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These are classic chairs, characterized by their cool perforated vinyl seats. Unfortunately, you've gotta know where to look to find new upholstery and old stiff foam is tough to remove. I'll show you how.

Step 1: Set Up

You'll need:
Scissors, a sharpie, a screwdriver, pliers, a wrench, a bunch of rubber tipped clamps, a metal spackling tool, weights (dressmaker's will work),
a 2-3" paint brush, rags, some newspaper or a drop cloth (this gets messy), Barge cement, and Barge thinner and a ventilator is always a good idea when working with strong adhesives.
Purchase 24" x 24" x 1" Foam and head to your local Auto Upholstery supplier for a yard of perforated vinyl (headliner material).

Step 2: Remove the Seat

Turn the chair upsidedown and look for (4) metal clips bolting the chair frame to the seat. Sometimes these can be obscured by the upholstery, but a generally located in the corners. Loosen the bolts to release the clips. Remove any under dressing, sometimes this panel has labels which you may want to preserve, but usually this fabric is trashed. Carefully lift the screws from the seat and save all this hardware!
With your flat head screwdriver, pry up the small metal tabs around the perimeter of the metal chair pan, releasing the old upholstery.

Step 3: Remove the Old Upholstery Fabric

This is the tough part. I recommend softening the glue with the Barge thinner. Use a pair of pliers to pull the fabric away from the metal. Try not to destroy the original fabric too much, as you'll want to use this as a pattern to cut the new fabric.

Step 4: Remove the Foam

Take the metal pan and it's crumbly foam over to your newspaper or drop cloth.
Put on your respirator because it is time to get agressive with the metal spackling tool. Saturate the foam with Barge Thinner and vigorously scrape as you go. Most of the foam will come off in bug chunks. Then dampen a rag with more thinner and rub the remaining foam and adhesive away.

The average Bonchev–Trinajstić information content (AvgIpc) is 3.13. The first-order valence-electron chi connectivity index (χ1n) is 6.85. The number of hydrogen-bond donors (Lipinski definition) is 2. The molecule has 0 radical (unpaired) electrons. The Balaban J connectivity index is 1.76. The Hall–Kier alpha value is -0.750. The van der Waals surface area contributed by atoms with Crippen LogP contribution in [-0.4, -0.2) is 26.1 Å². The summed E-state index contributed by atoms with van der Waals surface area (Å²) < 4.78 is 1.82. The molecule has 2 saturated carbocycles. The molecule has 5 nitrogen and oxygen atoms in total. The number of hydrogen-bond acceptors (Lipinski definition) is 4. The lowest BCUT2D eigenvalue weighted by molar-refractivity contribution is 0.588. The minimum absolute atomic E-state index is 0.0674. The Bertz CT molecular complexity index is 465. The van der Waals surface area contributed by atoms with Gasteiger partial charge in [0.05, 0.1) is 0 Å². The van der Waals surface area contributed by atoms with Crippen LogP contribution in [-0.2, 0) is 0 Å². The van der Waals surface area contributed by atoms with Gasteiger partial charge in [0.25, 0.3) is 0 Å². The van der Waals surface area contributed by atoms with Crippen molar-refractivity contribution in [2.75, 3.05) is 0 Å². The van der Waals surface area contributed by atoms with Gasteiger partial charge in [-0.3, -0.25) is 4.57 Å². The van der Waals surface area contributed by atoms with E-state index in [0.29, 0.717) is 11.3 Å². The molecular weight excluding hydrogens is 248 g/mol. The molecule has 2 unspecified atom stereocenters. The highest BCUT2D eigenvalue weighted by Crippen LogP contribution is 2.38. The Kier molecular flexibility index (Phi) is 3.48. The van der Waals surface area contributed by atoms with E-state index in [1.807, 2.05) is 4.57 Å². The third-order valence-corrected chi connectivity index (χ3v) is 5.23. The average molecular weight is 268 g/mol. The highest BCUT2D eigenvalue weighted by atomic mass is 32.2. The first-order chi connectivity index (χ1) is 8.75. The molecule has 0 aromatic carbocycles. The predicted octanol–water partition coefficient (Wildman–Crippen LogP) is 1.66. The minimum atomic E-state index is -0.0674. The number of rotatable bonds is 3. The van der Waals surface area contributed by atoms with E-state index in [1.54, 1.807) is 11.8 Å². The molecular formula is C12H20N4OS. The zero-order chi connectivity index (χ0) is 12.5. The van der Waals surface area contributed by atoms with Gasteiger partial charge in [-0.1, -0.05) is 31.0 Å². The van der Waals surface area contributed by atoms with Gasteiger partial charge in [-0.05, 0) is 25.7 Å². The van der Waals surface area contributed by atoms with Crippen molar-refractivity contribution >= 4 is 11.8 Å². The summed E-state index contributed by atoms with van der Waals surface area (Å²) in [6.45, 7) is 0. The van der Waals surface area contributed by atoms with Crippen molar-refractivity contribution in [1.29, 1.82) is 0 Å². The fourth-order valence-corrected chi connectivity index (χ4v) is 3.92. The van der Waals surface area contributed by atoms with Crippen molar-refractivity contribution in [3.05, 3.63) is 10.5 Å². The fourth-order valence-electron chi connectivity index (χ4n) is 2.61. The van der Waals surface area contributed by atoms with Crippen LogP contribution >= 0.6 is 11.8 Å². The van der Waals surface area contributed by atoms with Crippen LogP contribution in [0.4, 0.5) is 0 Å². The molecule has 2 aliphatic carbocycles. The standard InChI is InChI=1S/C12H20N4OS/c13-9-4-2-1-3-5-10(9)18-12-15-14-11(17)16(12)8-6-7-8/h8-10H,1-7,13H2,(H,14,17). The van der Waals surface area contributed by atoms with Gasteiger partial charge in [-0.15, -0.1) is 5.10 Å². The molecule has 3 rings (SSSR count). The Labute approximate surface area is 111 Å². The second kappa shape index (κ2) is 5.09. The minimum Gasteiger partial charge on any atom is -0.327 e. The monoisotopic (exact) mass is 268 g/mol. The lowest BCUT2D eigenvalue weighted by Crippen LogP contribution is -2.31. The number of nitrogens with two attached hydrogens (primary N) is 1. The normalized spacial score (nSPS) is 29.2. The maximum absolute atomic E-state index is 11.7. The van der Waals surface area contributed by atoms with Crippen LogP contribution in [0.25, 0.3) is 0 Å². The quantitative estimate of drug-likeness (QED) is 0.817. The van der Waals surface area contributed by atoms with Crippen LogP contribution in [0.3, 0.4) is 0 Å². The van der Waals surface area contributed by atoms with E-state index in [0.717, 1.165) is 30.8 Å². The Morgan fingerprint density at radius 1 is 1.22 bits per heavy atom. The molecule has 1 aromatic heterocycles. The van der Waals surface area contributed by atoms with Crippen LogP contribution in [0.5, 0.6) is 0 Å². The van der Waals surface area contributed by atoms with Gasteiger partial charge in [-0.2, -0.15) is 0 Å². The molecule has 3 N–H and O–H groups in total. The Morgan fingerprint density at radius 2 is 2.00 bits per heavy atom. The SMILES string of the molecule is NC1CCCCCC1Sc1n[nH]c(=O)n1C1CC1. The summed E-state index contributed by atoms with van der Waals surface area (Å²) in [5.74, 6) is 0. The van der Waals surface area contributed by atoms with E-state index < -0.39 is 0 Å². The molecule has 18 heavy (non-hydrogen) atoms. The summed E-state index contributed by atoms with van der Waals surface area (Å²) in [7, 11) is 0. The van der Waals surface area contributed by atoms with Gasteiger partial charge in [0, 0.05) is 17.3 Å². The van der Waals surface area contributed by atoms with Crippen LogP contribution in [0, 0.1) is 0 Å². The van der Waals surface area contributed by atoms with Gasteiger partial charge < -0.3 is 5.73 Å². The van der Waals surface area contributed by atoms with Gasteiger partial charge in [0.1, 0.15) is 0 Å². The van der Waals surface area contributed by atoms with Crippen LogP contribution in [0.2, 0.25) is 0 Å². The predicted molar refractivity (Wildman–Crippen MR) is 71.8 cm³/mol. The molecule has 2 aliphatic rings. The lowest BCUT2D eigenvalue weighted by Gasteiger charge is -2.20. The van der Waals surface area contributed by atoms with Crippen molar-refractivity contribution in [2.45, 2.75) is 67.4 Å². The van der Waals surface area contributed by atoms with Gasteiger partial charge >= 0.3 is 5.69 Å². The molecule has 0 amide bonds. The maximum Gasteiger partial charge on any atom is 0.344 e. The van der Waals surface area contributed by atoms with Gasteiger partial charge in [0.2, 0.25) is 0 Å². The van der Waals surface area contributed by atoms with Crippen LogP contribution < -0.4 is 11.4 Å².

Step 5: Cut Your New Foam

Lay the foam on a flat surface with the metal pan on top. Trace 1/4" outside the perimeter of the pan with a sharpie on the foam. Cut out Foam.

Step 6: Cut Your New Upholstery

Lay the perforated fabric face down on a flat surface. Using weights, flatten out the original cover as best you can. Try to copy the shape with the sharpie as closely as you can, because those weird tabs end up underneath the metal tabs we pulled up earlier.

Step 7: Barge It Together

Take the pan outside again and don your ventilator. Paint the top seat surface with a generous coat of barge and press the foam to it. Next, brush the edge of the upholstery with Barge about 3/4" deep around the edge. Lay the seat pan and foam face down on the upholstery pattern, making sure the front to back alignment is correct. Working from the centers out, use clamps to pull the fabric around the foam. Work your way around, adjusting as you go. When all of the fabric is pulled suffuciently, resolving wrinkles, you can force the fabric under the metal tabs and bend down to secure. I like to leave the clamps on and let the whole thing cure overnight.

Step 8: Re-Assemble the Chair